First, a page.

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Aug 25, 2009 12:38 PM

Flyte plan

by Stefan Beck


Encounter a book too early in life—for instance, the Odyssey in a ninth-grade English class—and you’re unlikely to appreciate it fully. Put a book down one too many times—perhaps The Brothers Karamazov—and you’ll probably never get around to finishing it. But discover a book at just the right time and chances are you’ll still be preoccupied with it long after you’ve stopped enjoying it, like some assassin compulsively snatching up copies of The Catcher in the Rye.

For me, that book is Brideshead Revisited. I first read it in college, and, as I’m sure is true for many of its devotees, I liked the college parts best. Life at Oxford, with its mixture of radical extravagance and ancient tradition, was a far cry from anything one could experience in the United States. The rest of the book, even after multiple readings, is curiously unmemorable, not to mention unquotable, alongside the best Animal House-in-spats passages. (Michael Weiss has done a fine job of outlining some of the books deficiencies here.)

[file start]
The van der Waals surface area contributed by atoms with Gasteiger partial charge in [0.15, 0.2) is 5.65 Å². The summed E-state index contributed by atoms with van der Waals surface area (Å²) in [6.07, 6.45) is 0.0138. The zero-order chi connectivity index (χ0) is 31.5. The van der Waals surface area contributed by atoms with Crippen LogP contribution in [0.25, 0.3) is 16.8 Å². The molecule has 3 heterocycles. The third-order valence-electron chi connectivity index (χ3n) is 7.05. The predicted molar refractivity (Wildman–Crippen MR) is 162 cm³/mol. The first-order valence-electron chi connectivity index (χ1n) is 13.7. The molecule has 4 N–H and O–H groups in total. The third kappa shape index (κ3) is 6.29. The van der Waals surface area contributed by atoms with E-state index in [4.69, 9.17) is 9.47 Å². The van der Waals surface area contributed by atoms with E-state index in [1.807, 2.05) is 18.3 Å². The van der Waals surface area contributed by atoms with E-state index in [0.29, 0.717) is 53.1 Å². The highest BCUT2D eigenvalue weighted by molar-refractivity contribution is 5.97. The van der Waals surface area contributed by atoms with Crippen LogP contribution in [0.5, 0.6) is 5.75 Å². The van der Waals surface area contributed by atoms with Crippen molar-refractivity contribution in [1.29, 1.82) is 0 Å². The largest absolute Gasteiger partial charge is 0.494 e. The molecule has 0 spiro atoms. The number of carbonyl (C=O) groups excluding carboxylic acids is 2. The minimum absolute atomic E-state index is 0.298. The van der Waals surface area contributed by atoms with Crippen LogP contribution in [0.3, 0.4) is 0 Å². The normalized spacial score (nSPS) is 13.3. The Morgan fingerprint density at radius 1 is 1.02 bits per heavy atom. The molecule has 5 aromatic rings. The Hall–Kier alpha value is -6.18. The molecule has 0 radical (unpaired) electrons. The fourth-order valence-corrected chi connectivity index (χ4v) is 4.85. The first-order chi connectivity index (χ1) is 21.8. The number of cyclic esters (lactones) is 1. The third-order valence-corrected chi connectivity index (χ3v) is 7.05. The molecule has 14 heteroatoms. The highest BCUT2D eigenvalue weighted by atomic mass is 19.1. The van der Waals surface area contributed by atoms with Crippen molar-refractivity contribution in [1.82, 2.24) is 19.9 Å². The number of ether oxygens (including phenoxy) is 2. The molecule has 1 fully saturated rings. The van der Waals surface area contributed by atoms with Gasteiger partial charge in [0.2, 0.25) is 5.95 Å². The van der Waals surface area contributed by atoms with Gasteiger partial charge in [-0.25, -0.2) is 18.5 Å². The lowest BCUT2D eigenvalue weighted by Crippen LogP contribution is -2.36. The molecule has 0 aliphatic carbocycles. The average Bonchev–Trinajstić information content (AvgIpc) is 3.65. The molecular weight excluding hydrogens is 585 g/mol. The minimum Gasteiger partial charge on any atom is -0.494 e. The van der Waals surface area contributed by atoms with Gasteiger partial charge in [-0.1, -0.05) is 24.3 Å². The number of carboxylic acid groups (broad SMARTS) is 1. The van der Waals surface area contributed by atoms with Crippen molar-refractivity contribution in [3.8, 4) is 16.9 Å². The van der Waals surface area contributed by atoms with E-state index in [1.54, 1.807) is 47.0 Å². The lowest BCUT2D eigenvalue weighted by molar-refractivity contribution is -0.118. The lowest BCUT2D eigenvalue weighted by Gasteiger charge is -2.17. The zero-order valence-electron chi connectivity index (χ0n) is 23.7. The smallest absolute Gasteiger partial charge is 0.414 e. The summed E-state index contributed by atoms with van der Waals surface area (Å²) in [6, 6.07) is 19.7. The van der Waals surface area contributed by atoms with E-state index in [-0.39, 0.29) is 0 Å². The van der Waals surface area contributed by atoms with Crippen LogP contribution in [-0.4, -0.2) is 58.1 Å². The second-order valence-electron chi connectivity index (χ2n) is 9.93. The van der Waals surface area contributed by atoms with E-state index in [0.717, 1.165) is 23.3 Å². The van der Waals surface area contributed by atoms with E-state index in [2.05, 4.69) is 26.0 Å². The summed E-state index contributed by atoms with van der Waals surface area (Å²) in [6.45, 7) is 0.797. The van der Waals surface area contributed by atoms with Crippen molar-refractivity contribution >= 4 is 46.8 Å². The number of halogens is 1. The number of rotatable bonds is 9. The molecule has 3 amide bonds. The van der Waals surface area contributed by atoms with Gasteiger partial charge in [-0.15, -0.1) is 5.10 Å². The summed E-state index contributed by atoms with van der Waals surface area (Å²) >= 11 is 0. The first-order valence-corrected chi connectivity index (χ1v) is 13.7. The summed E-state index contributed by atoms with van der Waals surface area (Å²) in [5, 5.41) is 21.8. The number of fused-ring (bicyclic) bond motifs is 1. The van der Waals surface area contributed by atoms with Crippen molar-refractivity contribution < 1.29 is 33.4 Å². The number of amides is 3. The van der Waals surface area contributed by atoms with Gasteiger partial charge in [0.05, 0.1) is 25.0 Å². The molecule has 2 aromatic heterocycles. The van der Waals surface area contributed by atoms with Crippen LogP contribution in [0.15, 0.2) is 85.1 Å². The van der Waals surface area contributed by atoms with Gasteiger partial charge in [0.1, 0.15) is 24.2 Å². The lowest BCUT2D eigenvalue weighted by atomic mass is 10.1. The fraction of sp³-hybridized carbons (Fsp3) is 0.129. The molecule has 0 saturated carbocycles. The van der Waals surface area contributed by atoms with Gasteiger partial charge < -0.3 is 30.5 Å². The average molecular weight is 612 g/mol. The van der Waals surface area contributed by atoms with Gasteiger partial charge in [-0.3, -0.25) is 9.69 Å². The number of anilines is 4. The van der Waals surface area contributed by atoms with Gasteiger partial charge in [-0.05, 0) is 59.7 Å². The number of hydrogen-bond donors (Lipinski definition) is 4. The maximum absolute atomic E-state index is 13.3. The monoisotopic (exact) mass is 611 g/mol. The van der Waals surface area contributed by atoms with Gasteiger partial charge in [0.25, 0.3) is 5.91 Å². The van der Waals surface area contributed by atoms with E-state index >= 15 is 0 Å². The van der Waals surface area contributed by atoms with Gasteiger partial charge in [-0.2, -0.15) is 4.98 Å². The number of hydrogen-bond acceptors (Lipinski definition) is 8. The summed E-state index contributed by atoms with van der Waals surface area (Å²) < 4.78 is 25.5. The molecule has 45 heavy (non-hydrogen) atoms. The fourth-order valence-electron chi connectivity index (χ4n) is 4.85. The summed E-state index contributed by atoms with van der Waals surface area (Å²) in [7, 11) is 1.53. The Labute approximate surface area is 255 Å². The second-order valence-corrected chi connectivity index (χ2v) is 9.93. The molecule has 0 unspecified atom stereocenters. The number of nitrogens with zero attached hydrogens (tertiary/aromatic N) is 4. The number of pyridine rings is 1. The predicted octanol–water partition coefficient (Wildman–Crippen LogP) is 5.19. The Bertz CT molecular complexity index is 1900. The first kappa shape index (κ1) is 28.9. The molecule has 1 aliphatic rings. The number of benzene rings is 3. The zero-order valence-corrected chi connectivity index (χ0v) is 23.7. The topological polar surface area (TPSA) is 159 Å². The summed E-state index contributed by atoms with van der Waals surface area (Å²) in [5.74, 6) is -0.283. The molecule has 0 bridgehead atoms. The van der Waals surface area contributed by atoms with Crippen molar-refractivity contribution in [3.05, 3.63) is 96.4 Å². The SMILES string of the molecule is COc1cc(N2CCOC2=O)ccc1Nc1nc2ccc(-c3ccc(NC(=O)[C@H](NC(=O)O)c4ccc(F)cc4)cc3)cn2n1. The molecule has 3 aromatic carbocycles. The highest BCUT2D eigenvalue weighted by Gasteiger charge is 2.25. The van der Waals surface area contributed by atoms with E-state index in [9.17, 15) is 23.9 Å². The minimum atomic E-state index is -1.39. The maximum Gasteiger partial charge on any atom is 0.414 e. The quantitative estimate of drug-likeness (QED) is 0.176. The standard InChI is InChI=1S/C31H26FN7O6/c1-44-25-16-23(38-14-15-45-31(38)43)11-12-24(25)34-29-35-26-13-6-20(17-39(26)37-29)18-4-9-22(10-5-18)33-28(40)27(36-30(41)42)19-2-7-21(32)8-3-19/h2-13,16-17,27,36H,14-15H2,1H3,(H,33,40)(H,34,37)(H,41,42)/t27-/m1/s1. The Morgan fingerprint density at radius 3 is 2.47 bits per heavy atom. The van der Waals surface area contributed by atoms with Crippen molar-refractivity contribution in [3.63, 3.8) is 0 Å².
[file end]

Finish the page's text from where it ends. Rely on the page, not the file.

I’ll probably never reread Brideshead. I agree with its author about the problem of its “sentimentality,” and the thought of it now conjures up nothing so much as the image of Charles Ryder scribbling “I ♥ Sebastian” on a magenta Trapper-Keeper. Nevertheless, if you’re curious about the genesis of a towering, bizarre, deeply flawed work of literature, this review—which outs, so to speak, the real-life Sebastian Flyte—is very highly recommended.


About ArmaVirumque

( AHR-mah wih-ROOM-kweh)

In the Aeneid, the Roman poet Virgil sang of "arms and a man" (Arma virumque cano). Month in and month out, The New Criterion expounds with great clarity and wit on the art, culture, and political controversies of our times. With postings of reviews, essays, links, recs, and news, Armavirumque seeks to continue this mission in accordance with the timetable of the digital age.

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